The country’s biggest wild deer association has said it had warned the National Parks and Wildlife Service (NPWS) about the condition of deer on Inisfallen Island in Lough Lein in Killarney, Co Kerry, in December 2014, “but with no follow up”.
There has been widespread shock locally after a number of sika were found to have starved to death last week; several others were so emaciated they had to be put down. The deer are a tourist attraction in Killarney.
The discovery was made by the Killarney National Park liaison committee, which says the whole ecology of the historic monastic island is destroyed. All trees are bark-stripped and the ground is completely bare in the scramble for fodder by the desperate animals.
There are hundreds of sika in Killarney, alongside several hundred Killarney red deer. It is thought the Inisfallen herd may have swum the kilometre or so from the mainland out to the island a decade ago in search of fodder and bred rapidly. Their numbers were not controlled and the 21-acre tourist island got overpopulated.
NPWS rangers were deployed to shoot 27 of the starving animals on Wednesday of last week. Fewer than 20 now remain.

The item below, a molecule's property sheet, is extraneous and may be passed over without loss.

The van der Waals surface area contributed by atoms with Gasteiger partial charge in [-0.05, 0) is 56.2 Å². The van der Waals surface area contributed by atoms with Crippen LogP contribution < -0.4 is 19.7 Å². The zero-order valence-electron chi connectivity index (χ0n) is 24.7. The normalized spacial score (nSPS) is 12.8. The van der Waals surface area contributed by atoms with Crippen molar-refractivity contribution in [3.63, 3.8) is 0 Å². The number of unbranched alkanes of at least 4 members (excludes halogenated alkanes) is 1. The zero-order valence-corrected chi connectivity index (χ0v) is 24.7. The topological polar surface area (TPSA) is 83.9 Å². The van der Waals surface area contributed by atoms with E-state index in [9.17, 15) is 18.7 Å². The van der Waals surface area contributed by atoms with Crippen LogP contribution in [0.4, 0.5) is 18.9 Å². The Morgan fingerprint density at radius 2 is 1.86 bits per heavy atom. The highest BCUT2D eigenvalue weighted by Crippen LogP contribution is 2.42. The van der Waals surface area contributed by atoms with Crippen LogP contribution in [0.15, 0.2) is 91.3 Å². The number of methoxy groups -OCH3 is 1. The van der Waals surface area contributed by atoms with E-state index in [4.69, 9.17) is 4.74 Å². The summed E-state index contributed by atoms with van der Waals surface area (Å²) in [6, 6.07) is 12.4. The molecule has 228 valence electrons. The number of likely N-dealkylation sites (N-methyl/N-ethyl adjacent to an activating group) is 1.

However Fianna Fáil councillor John Joe Culloty, who visited the island, says all deer should be removed, to allow the island recover: “Every tree that can be bark-stripped, is bark-stripped because the animals are starving, and the ground is as bare as it can possibly be.”
The Wild Deer Association of Ireland is represented on the national deer management forum, also claims that local conservation rangers themselves raised the matter of the welfare of the animals on December 16, 2014, but again no action was taken.
“Our records show we first highlighted the issue with local NPWS conservation rangers raised the matter as a concern but no action was taken to ensure the welfare of the animals was not compromised or the ecosystem of the island damaged,” it said on Monday.
There is an outcry in Killarney and south Kerry about deer numbers, which appear to have grown hugely. Conservationists point to the complete lack of regeneration in the park’s woodlands because of overgrazing by deer and sheep. Gardaí have also raised concerns and have met Kerry County Council and the NPWS to see if fencing can be arranged.
The Wild Deer Association of Ireland denies numbers are out of control, but says a proper management plan is needed for deer in Killarney. The Department of Agriculture and the association deny deer are linked with TB spread. A total of 97 deer, mainly red hinds, were culled by rangers in March.
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